Tuesday July 22, 2014





Hey, voters, your ballots matter

The voter apathy ringing from Saturday’s byelection in the TNRD’s Area O was deafening — of 1,300 eligible voters, only 245 bothered to cast their ballots.

Bill Kershaw, who beat former Barriere mayor Mike Fennel by a mere nine votes for the position of rural director, wasn’t impressed.

“I’m not pleased with (the turnout). I think people should take a greater interest because that’s about the only form of governance you have in the rural area other than your provincial and federal governments.”

We agree. People love to complain after the fact that government doesn’t do anything for them, yet they sit on their hands when they have an opportunity to have a say in who will represent their views. Those who live in Area O either feel what they have to say doesn’t matter or simply don’t care about who their voice to government is.

And that’s a shame because the Thompson-Nicola Regional District handles a load of issues that affect people at the grassroots level.

For instance, Pritchard Hall recently got $40,000 in upgrades, including new insulation, siding, windows and fixtures. This was made possible after people let their regional director know about the need, he took their concerns to the board and staff found out if there were any grants available from higher levels of government to help pay for it. (As it turned out, the money came from the Federal Gas Tax Community Works Fund, from which the TNRD has gleaned $2.66 million for 64 projects.)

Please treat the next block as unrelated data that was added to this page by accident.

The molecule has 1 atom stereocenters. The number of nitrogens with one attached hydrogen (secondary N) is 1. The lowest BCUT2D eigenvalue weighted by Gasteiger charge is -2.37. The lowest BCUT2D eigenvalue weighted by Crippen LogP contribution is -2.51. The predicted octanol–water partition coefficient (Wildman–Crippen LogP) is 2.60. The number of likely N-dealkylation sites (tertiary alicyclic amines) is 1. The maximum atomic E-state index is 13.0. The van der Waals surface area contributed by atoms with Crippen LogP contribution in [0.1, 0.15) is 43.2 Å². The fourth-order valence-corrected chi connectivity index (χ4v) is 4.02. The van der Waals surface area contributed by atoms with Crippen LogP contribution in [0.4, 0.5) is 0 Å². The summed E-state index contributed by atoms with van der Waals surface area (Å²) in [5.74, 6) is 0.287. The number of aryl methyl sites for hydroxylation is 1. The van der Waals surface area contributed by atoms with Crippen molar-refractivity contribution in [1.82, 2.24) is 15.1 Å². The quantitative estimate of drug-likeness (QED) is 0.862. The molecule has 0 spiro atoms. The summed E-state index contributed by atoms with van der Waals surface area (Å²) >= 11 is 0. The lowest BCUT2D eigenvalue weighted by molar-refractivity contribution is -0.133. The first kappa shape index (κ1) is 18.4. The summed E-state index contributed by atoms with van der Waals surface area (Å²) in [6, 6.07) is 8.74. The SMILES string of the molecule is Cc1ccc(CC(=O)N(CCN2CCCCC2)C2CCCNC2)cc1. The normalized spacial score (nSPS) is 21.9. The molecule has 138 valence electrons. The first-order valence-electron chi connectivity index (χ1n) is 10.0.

Got a problem with dangerous dogs in your rural neighbourhood? Mosquitoes eating you alive each spring? Unhappy with the hours the nearest landfill is open? Want a new library or water system to be built? These are all concerns the regional district handles for rural residents.

That’s why it’s difficult to understand why people wouldn’t go out and vote for the person who can represent their views on issues that affect them at such a basic level.

Voter apathy is a problem much farther afield than Area O, but our point is, if regional districts, cities, provinces or countries want people to vote, they need to give them a reason why by engaging their interest.

Clearly the case wasn’t made to residents during the Area O byelection campaign; something for governments to think about in the next election.


We Say editorials represent the viewpoint of The Daily News and are written by publisher Tim Shoults, city editor Tracy Gilchrist, or associate news editors Dan Spark and Mark Rogers.




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